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Mine plant won't be in the North

Guy Quenneville
Northern News Services
Published Monday, August 3, 2009

SOMBA K'E/YELLOWKNIFE - The company developing a gold-cobalt-bismuth-copper mine near Whati has announced it is moving part of the mine's infrastructure south to save money and alleviate concerns among Tlicho elders about possible contamination of the local water supply.

Fortune Minerals, based in London, Ont., will locate the hydrometallurgical process facility that will convert ore mined at its NICO project into pure metal at one of four possible sites in Alberta, Saskatchewan or Manitoba.

The company had previously considered locating the 75-person plant at the former Con Mine in Yellowknife, then thought about keeping it with the rest of the mine, located 50 km northeast of Whati.

But several factors forced the company to rethink that decision, said president Robin Goad.

"It's going to be cheaper to operate in the south than in the Northwest Territories," he said. "Power is the number one issue. But there are other issues as well."

Addressing environmental concerns expressed by the Tlicho government and community elders also played a key hand in the decision, he said.

"The Tlicho had expressed that they would have rather seen the processing happen somewhere else," said Goad. "It boils down to concern that there might have been some water quality impacts. There would not have been, because we've designed the mine and the processing plant such that this was not an issue, but if it alleviates some concern from the land owners in the area, then we had to be responsive to that."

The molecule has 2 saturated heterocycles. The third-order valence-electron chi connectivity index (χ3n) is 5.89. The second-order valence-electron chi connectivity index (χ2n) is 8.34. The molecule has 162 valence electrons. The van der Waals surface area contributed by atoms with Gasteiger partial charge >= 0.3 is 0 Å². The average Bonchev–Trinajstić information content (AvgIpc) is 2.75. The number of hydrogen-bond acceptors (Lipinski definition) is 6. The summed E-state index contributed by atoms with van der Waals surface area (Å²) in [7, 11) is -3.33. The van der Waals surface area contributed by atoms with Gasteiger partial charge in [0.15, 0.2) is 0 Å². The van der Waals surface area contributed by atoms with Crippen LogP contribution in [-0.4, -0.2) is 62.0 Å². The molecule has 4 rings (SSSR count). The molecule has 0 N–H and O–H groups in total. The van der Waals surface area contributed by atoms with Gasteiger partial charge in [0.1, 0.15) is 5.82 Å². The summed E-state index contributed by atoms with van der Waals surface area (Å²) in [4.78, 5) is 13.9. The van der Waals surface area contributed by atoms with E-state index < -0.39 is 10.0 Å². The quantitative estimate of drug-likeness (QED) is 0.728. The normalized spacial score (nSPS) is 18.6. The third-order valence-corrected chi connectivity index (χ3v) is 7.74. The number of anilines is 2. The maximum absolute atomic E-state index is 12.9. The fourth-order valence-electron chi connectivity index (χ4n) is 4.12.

For elders, environmental issues trump concerns over possibly losing out on jobs, said Alfonz James Nitsiza, newly-elected chief of Whati.

"This particular mine is going to be such a way that, if it's given a greenlight, is going to be in the heart of Tlicho land," he said. "It's right by the river system and Behchoko, the biggest community in the region, is downstream. So I think they take all that into consideration."

Even though the plant will move south, remaining infrastructure will still pose a possible problem to the surrounding environment in the eyes of some community members, added Nitsiza.

"It may sound good to say, 'OK, we're moving the facility out of the area,' but there's still going to be concern. They're going to be transporting stuff over land. These are major concerns that need to be talked about in all the communities."

The remaining mine infrastructure will mainly consist of open pits, underground tunnels and the main process plant - where the mineral sulfides that lend themselves to metal concentration will be separated from waste rock.

Those operations will require 150 employees and, unlike the hydrometallurgical processing facility, will not require highly specialized staff requiring years of education and experience - positions not easily obtained by Northerners, said Goad.

On the other hand, "Mining and milling can be done easily with local people and with a very high percentage of aboriginal labour," he said.

The NICO project is currently undergoing environmental assessment by the Mackenzie Valley Environmental Impact Review Board.

On July 15, China Mining Resources Group Ltd. purchased enough shares in Fortune to give it a 15 per cent stake in the company.

Given another Chinese-owned company's recent acquisition of the High Lake and Izok Lake zinc deposits in the Kitikmeot region of Nunavut (Minerals and Metals Group) and Chinese Investment Corporation's purchase of a 15 per cent interest in Teck Resources, one of the largest integrated mining companies in Canada, Chinese investment in Canadian mineral resources is becoming a trend to watch, said Goad.

"China is growing. It is a huge manufacturing-base economy. They need sources of raw materials to conduct this manufacturing and they're looking for reliable sources of supply and Canada is a very reliable source of supply."